Scripture is God’s Law

“The law of the Lord is perfect, converting the soul: the testimony of the Lord is sure, making wise the simple” (Psalm 19:7). God is our Lawgiver, and His Word is our Law. It shows us the perfect rule by which we should believe and live. “Let others be wise to their own destruction; let them establish their own imaginations for the Word of God and rule of their faith;” says Hugh Binning, “but . . . take the Word of God as the only rule, and the perfect rule, a rule for all your actions, civil, natural and religious . . . Let not your imaginations, let not others’ example, let not the preaching of men, let not the conclusions and acts of assemblies be your rule, but in as far as you find them agreeing with the perfect rule of God’s Holy Word. All other rules are … like publications and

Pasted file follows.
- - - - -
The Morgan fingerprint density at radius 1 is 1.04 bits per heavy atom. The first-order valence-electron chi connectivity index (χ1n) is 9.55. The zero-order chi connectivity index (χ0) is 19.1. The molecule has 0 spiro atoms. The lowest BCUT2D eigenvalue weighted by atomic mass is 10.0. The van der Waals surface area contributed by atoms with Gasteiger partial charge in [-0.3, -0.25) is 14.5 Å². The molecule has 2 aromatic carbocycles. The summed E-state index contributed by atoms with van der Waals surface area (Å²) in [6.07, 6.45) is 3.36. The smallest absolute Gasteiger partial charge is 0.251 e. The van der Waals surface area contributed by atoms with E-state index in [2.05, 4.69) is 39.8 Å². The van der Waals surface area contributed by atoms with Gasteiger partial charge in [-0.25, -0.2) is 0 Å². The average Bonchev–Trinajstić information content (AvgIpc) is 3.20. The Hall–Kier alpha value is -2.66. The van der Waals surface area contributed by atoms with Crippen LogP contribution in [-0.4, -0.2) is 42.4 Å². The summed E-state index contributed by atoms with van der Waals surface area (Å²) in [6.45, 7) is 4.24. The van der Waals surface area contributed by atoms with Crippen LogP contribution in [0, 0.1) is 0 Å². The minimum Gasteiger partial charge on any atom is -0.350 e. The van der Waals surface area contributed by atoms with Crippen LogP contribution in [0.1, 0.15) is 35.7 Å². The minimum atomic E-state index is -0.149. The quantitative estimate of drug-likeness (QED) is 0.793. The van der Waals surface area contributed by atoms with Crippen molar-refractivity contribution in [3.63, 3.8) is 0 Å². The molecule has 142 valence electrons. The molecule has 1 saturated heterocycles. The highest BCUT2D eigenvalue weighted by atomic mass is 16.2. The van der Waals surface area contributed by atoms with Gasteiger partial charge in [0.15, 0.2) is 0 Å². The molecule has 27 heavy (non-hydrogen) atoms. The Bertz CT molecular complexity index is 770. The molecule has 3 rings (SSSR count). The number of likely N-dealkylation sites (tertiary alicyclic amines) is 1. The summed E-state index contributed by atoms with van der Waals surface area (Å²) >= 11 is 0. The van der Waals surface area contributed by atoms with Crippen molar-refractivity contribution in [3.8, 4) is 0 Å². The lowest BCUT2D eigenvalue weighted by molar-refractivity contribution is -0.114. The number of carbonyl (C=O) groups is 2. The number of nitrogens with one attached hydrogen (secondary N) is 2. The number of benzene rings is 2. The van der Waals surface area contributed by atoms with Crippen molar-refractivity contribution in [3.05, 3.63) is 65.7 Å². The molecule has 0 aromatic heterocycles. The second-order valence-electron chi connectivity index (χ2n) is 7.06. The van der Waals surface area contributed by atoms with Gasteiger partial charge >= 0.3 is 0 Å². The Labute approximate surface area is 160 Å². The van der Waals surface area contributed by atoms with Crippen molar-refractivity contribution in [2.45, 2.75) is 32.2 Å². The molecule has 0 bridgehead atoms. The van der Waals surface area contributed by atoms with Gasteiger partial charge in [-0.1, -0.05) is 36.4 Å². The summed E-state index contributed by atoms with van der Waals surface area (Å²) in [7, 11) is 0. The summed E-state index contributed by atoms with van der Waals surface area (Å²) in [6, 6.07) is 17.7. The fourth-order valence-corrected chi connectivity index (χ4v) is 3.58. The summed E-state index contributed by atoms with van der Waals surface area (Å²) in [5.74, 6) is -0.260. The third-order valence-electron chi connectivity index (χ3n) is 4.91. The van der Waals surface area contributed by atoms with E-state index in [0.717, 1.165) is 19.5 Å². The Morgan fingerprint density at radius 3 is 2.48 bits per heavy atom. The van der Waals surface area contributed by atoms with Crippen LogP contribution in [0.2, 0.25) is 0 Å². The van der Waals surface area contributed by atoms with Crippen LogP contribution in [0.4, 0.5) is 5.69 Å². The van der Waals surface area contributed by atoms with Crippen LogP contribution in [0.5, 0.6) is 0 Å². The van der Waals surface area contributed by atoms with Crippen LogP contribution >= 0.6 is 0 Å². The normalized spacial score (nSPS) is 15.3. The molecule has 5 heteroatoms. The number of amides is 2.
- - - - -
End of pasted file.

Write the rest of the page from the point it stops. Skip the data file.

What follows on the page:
intimations of the rule itself … the Scripture is … a ruling rule” (Works. 1839. 1. 36-37) Be sure of it, this Word shall determine our absolution or condemnation on the Day of Judgment. From its witness there is no appeal.

What a solemn responsibility this fact places on preachers and hearers! There will be a resurrection of sermons on the Last Day: to many they shall be a savour of death unto death; to a few they shall be a savour of life unto life. What a solemn responsibility too it places on governments and legislators! God’s Law is the Law of Nations. It is no disparagement of national leaders for them to stand in awe of God’s Word, and make it the basis of their legislation and national life (See Psalm 2:10-12). King Jehoiakim thought the Word of God unfit for his statute books, so he burnt it. But God caused it to be re-written, word for word. (Jeremiah 36) The king was captured and put to death. National rulers reject the Word of God at their peril.

Scripture is God’s Signpost to Christ